JCG: I'm so glad you asked that because that's one of the great, I think, misperceptions of global swaps reform. In the United States, the reform of the swaps market that came out of the 2008 crisis is embodied in a portion of the Dodd-Frank Act called Title VII. And yet, Title VII never required that swaps transactions take place on electronic exchanges. It never imposes a central limit order book model on the swaps market. To your point, although many people believe it's the case, the swaps reform in the United States did not require that the OTC market come on to exchange, there's a reason why in every mature market, OTC markets exist, that is for a portion of the market where liquidity is episodic and not constant. You need an OTC portion. If you walk into almost every old stock exchange building in the world, go to the Corn Exchange in London, right across the street from the London Stock Exchange, it's now a food court, and it has shops all around. As you sit in that food court, look up, and you see galleries all around. That's where the off-the-floor brokers took place. That's where the transactions that couldn't be processed in the central market took place because the order size was too large or the parties were too desperate to take place in a central order book market. Every marketplace in the world has an OTC component for those trades that take cannot take place in the central order book. Wisely, the US Congress did not require that the OTC market move on to exchange because they realised it wouldn't work. What Dodd-Frank did do is require greater transparency, a central clearing, and that the OTC brokers be properly licensed to conduct their business. But it didn't require OTC markets to be put on exchange. Thank goodness it didn't because it would have destroyed those markets.

ED: Today, all of that off-market markets function in so many different forms. You’ve got dark pools, you've got retail investors coagulating and becoming a force by themselves. It's a whole new dimension that from what you've described. 

JCG: It's all regulated market now. The OTC market is now regulated, but it's not on exchange, it's still OTC. I can tell you, as a student of this over a course of a lifetime, in every market, you will always have the fungible, commoditised end of the market, the highly fungible automated part, but you will always have an OTC part with those trades that are either bespoke or when liquidity is not constant, where it's inconstant, need to take place in an OTC element. And that will always exist, I believe, and it always has always existed in the past. I think it'll always exist in the future.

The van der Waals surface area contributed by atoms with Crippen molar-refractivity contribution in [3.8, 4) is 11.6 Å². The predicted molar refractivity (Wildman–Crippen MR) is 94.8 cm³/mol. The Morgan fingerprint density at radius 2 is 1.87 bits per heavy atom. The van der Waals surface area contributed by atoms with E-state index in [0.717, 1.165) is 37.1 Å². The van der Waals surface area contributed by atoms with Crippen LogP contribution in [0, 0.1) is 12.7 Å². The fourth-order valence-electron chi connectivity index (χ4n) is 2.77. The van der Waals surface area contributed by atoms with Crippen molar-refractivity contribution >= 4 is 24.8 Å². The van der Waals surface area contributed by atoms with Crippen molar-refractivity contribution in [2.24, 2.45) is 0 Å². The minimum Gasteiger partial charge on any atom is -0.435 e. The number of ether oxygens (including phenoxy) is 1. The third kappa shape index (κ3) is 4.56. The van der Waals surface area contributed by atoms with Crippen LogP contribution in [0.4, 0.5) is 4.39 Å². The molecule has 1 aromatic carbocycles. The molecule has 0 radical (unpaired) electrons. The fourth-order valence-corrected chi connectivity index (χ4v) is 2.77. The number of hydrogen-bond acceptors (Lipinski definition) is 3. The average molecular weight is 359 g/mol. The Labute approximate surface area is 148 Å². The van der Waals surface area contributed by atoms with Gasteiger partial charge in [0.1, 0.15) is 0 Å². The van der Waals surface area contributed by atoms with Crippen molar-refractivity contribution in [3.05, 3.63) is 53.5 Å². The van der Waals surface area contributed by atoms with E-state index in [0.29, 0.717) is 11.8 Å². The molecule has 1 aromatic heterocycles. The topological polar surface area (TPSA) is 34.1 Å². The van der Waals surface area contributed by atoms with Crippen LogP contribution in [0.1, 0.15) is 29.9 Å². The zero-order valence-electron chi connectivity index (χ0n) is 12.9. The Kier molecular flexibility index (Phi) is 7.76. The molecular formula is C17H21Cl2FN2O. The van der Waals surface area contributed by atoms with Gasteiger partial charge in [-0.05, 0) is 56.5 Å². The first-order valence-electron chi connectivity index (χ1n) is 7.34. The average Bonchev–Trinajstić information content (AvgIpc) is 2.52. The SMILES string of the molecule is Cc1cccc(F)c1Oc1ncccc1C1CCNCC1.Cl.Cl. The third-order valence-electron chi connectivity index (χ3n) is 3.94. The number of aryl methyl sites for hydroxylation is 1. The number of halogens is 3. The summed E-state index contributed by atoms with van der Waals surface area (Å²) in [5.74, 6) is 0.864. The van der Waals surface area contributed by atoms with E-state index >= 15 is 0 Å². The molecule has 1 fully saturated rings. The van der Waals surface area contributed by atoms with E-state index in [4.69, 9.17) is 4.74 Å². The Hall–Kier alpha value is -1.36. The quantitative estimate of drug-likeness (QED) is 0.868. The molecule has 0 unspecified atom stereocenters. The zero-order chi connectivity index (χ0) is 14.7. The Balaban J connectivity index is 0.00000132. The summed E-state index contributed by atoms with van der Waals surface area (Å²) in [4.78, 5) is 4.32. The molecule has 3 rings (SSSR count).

ED: Talking about adventurers, buccaneers and people who are charting the future, you are one of them. And there's Cathie Wood who says that the US GDP can go to $40 trillion. How much of that is financial GDP? How's that different from the real economy GDP that the whole world measures today? What is she talking about, what do you think she's talking about, and what is your version of a larger US GDP?

Measuring GDP in terms of value creation 

JCG: That's a great point. I think of GDP as what is the aggregate value creation of an economy. We have economist-based measures of GDP, and I think they undermeasure the entire value creation of an economy. Some of that is by design because they wish to measure certain things, industrial output, and they don't wish to measure other things perhaps, the ability of information to be virtually free, and the knowledge economy that comes about for that. It's something that's very hard to measure. I'm not sure that our existing measurement tools and yardsticks for GDP have kept up with innovation and kept up with the full value creation of an economy. That's how I think of GDP. I actually think that Cathie Wood is right on this. I think that the productivity and the United States official sector may be a bit of a laggard to the exploration of the digital future of money. But its private sectors that are right on the cutting edge. I'm speaking to you today from San Francisco, I spent the afternoon and evening yesterday with young entrepreneurs, people in their 20s, that are building some of the most exciting new innovations in value creation. And there's nothing in our GDP statistics that measure their contribution to the US and indeed the global economy, but it's there. There's a lot going on here that's not revealed by the relatively laggard response of our Washington regulators, or in our official GDP statistics. But there's a lot of enormous creative energy that's going on here, in New York, in Chicago and elsewhere that’s taking place today, and around the world. But the United States is, as I think, once again, innovating in this new wave of the internet in a way that is very exciting. 

ED: The main reason I wanted to have this chat with you today was to get a sense of where US regulation is heading and how it's responding to all of the innovations taking place today. What are you worrying about today? What's on your plate? What is a milestone that you've given yourself that you're looking for and you're trying to influence that you hope that will make a big difference?